Tuesday, September 8, 2009

The Current Financial Collapse

I came across an interesting write up discussing contemporary economics and the majority of influential economists failed to foresee the recent economic problems caused by the financial system collapse.

Hindsight is always 20/20, but I knew in the last few years that the real estate market was highly overvalued. I didn't know why (all the shady lending stuff) at the time, but I knew that the system made no sense. How did I know? Because my parents were suggesting that I look into buying a house for all the usual reasons (long term investment, etc).

I looked around at houses in Orange County and I was pretty shocked at how unaffordable houses are. My income isn't super high, but in my opinion, a software engineer such as myself should be able to afford a reasonable house. When I looked around, I saw opportunities to pay $600,000 for a small 2 bedroom townhouse. The 2 bedroom condo unit I was living in, which wasn't in great condition, was on the market for around $380,000.

My personal view of the value of these types of properties was that they were simply not worth the money. It turns out I was right. The ketchup analogy (where if two ounces of ketchup cost twice as much as one ounce, then the ketchup prices must make sense) is a great way to understand that people were simply comparing relative values of houses without thinking enough about the absolute value of houses.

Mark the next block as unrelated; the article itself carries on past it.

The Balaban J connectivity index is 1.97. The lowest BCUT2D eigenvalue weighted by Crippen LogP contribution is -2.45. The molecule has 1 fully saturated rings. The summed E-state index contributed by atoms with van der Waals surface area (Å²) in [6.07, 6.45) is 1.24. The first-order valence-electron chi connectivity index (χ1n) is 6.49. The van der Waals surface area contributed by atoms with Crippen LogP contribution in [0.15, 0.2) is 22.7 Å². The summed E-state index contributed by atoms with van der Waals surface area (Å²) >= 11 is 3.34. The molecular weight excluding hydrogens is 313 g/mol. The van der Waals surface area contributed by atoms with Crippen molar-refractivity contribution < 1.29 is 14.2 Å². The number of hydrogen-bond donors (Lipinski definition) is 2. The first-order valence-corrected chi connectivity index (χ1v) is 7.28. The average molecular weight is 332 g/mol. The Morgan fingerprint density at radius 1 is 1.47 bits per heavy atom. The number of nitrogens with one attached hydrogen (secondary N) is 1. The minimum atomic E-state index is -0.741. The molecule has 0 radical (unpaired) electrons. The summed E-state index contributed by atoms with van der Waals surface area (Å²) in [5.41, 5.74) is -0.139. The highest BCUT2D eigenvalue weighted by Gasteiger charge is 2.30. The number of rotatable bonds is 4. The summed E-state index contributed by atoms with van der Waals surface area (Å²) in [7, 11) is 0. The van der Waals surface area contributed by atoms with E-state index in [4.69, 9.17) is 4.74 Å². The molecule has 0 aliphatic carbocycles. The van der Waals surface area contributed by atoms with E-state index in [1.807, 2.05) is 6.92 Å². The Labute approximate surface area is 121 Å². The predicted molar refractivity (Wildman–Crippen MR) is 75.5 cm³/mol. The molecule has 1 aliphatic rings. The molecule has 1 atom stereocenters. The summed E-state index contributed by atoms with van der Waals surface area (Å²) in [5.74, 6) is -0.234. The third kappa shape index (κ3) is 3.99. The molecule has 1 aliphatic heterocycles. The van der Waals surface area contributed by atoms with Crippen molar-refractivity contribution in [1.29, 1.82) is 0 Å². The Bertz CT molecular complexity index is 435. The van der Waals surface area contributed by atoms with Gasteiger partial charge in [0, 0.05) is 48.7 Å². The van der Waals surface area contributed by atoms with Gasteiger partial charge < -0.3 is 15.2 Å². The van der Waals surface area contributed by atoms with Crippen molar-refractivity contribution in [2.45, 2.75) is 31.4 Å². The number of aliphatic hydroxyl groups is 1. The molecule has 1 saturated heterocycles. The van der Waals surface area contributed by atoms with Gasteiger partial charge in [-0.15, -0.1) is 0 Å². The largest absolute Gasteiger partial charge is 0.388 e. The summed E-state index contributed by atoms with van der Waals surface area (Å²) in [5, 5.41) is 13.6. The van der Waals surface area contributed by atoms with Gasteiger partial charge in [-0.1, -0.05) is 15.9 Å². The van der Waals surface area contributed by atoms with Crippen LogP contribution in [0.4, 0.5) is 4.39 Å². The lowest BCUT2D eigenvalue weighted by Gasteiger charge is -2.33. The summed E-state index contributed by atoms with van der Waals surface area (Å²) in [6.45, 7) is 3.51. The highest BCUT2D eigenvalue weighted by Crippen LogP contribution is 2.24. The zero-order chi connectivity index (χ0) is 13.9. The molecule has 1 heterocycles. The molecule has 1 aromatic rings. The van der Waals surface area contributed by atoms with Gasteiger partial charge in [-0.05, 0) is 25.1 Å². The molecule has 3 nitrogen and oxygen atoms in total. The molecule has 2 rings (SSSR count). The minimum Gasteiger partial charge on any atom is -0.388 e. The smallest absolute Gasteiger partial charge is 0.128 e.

The article describes how many current economists put all their faith in the rationality of people with their money. If this were the case, people would not gamble in casinos where their expected return value is obviously lower than the money they spend (or else you wouldn't see billion dollar casinos flourishing in Las Vegas). The business model of casinos basically boils down to being flashy and letting people come hand you money and you just give back some of it randomly.

The total rationality of people with their money is clearly false. People are subjective creatures and all decisions we make are subjective. Given this, it's easy to see how people would be swayed by these conventional wisdoms that the housing market is a good, stable investment and would consequently over invest in it.

Economists re-evaluate their economic models on a more realistic model where people are somewhat irrational creatures that are not all equally adept with their money. Psychology should be core coursework when studying economics.

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